Advertisement
YOU ARE HERE: LAT HomeCollections

The Nation

Fatal Shooting of Rap Pioneer in Studio Jolts Fans and Peers

Authorities unsure of the motive for killing Jam Master Jay of the group Run-DMC.

November 01, 2002|Geoff Boucher and Paul Lieberman | Times Staff Writers

NEW YORK — A day after rap pioneer Jam Master Jay of Run-DMC was gunned down in a New York studio, the hip-hop community was in pained shock on Thursday after its latest episode of violence claimed someone whose career had been far removed from the so-called thug life.

Unlike the gangster ethos embraced by many of today's top rap acts, the rhymes of the trio Run-DMC in hits such as "My Adidas," "Rock Box" and "It's Tricky" were party music with street style and blended hip-hop with rock bombast. As members of the Queens, N.Y., group aged, their topics drifted more and more to the inspirational and the positive.

That made the slaying of the 37-year-old DJ, whose real name was Jason Mizell, especially jolting for fans and peers alike, even as police said Thursday evening that the motive for the shooting was still uncertain.

"For nearly 20 years, Run-DMC has been the closest thing to gospel artists that the contemporary music community has had," music mogul Russell Simmons said in a statement Thursday.

"They talked about God and their higher selves, the importance of staying away from drugs, and generally inspirational and uplifting subject matter. They represented everything good and positive about hip-hop."

New York Police Commissioner Raymond W. Kelly said the victim was killed by a single shot to the head at 7:30 p.m. Wednesday, reportedly while playing a video game with Uriel Rincon, 25, who was shot once in the leg. Rincon, who was treated at a hospital and released, was one of five witnesses questioned by detectives, who were trying to reconcile differences in their accounts.

"Questioning is ongoing," Kelly said. "There were conflicting reports whether there were one or two invaders, shooters."

Police also disclosed that as a precaution, they advised another Queens rap artist, 50 Cent, to skip a scheduled show at a Times Square club. 50 Cent, whose birth name is Curtis Jackson, had been a friend of Jay and had been wounded in a shooting two years ago in Queens. He also had been involved in a number of public scuffles with other rappers, including Queens rap star Ja Rule.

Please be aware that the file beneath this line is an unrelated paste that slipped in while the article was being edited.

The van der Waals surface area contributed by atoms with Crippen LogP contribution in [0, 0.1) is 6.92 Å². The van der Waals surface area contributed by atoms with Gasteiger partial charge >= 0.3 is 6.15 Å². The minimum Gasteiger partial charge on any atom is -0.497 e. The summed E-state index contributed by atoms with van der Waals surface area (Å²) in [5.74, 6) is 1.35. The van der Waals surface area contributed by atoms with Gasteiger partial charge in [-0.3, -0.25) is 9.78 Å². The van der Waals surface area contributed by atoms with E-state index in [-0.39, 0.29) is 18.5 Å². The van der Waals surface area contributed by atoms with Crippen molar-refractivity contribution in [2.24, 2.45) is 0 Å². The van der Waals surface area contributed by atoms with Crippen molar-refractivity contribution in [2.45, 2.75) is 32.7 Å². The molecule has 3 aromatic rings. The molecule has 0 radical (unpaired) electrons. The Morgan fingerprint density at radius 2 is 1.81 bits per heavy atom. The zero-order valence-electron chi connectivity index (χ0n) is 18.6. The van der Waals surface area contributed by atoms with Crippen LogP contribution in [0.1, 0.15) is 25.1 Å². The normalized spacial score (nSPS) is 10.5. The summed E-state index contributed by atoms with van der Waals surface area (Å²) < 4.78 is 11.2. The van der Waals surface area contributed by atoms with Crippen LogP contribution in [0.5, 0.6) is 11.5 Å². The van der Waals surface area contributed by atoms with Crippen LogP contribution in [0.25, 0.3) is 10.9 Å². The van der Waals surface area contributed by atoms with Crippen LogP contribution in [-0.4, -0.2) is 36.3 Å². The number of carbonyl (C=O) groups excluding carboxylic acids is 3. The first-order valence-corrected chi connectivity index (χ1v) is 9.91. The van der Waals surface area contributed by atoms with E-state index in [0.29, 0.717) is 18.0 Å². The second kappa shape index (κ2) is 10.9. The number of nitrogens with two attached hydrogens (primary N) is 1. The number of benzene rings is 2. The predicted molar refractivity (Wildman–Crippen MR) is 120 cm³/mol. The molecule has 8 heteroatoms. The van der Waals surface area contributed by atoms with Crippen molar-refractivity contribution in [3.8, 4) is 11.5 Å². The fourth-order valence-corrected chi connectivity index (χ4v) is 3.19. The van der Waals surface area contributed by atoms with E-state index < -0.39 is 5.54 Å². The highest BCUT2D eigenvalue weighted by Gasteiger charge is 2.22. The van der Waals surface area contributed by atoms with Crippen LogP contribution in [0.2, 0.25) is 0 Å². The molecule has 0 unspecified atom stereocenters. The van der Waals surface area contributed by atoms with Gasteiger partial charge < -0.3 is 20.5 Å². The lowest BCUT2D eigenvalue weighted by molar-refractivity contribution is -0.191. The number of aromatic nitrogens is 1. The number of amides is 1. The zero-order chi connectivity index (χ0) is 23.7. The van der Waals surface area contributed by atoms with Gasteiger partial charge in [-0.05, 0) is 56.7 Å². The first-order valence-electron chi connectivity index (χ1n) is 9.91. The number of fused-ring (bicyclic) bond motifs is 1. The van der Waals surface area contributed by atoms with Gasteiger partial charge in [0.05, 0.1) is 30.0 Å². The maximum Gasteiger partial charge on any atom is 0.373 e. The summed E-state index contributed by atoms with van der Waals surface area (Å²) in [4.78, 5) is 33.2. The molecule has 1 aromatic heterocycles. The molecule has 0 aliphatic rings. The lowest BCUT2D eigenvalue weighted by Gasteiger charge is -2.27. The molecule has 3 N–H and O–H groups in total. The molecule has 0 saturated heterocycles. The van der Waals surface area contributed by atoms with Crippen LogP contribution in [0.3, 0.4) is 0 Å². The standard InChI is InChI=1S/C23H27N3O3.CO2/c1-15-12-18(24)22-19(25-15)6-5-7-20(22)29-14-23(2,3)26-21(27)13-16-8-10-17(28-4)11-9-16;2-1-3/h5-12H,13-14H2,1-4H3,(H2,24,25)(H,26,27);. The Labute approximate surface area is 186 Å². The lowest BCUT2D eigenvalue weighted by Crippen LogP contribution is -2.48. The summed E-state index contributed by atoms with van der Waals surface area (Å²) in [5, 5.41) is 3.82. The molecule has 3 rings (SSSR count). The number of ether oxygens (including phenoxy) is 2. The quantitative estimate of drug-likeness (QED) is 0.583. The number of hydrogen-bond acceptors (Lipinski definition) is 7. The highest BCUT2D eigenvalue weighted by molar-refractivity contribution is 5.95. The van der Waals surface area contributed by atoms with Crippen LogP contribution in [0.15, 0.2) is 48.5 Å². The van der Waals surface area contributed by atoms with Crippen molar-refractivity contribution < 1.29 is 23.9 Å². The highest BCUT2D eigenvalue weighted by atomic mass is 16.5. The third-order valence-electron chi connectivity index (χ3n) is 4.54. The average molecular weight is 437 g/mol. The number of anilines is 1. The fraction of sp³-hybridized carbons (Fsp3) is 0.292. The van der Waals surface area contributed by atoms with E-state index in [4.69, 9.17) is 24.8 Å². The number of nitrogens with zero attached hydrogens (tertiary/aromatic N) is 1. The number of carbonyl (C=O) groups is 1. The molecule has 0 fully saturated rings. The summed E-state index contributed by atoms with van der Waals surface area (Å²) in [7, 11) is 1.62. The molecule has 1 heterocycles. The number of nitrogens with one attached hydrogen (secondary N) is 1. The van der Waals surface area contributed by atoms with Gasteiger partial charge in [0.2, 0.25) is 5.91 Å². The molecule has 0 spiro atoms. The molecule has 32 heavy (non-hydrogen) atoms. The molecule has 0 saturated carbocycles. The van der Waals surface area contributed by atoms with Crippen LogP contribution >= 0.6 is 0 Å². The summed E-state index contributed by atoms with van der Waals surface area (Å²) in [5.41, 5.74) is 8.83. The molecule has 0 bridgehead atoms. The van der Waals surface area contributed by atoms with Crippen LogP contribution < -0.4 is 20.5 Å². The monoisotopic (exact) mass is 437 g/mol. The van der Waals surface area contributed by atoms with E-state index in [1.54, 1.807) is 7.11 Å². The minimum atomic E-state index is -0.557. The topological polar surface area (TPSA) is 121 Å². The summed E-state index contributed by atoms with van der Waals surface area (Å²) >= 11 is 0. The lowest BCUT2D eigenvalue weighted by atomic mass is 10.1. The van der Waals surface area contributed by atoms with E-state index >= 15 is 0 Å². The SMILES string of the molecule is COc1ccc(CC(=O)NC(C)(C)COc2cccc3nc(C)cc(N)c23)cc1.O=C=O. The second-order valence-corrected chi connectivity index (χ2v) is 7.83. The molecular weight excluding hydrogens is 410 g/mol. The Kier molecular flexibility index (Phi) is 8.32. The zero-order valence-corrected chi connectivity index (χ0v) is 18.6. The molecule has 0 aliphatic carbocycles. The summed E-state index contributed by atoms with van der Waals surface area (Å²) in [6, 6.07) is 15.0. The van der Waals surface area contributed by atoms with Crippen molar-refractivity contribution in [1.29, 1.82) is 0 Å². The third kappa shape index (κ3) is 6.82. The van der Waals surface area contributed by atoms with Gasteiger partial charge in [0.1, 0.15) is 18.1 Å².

50 Cent has been a somewhat controversial figure in music industry circles after a 1999 song in which he named rap celebrities and boasted jokingly that he would victimize them in stickup robberies. 50 Cent was signed last summer to the record label run by rap superstars Eminem and Dr. Dre.

On Thursday, top rap stars were offering words of grief and testimonies to the potency of the Run-DMC songbook. The more famous two-thirds of Run-DMC are Joseph Simmons (he's the brother of Russell Simmons, whose music empire found an early star in Run-DMC) and DMC, whose real name is Darryl McDaniels. The group released the album "Crown Royal" last year after an eight-year hiatus.

The group built the bridge between hip-hop's home in the New York club scene to its future on the nation's pop charts with thoughtful lyrics often delivered with the spare, powerful punch of rock music samples. Their recasting of "Walk This Way" in a collaboration with Aerosmith was a watershed moment for rap's rise. Run-DMC was also the first rap act to score a platinum album and to crack the Top 10 of the U.S. album charts with its "Raising Hell" in 1986. Another rap icon, Chuck D of Public Enemy, has often called Run-DMC the "Beatles of rap."

If Run-DMC's albums extended the reach of hip-hop, Jay's contribution was as a legitimizing influence for the genre's turntable heroes: The scratches and sonic shapes he crafted to back the group's intelligent lyrics helped defend the idea that vinyl could become an instrument of performance.

"This is a great loss. Jam Master Jay was a pioneer, he led the way for a whole new genre of talent," rapper and music executive Sean "P. Diddy" Combs said in a statement. "Not only was he a great artist, but he was a great man who will be deeply missed."

He was also hailed Thursday by fans outside the scene of the shooting who left candles, flowers and Adidas sneakers, a reference to the group's hit. Memorial posters on a chain-link fence included one saying, "Jay's Music Will Live On."

One of the victim's three children, Jason Jr., told reporters at the scene that the crime is confusing. "There's no reason," he said.

Meanwhile, at leading hip-hop radio stations in Los Angeles and New York, disc jockeys played Run-DMC's music all day amid tributes to Jay. A popular selection was the 1984 Run-DMC song "Jam Master Jay" with the lyrics: "And we got the master of a disco scratch / There's not a break that he can't catch / Jam Master Jay that is his name / And all wild DJs he will tame."

*

Lieberman reported from New York and Boucher from Los Angeles.

Advertisement
Los Angeles Times Articles
|
|
|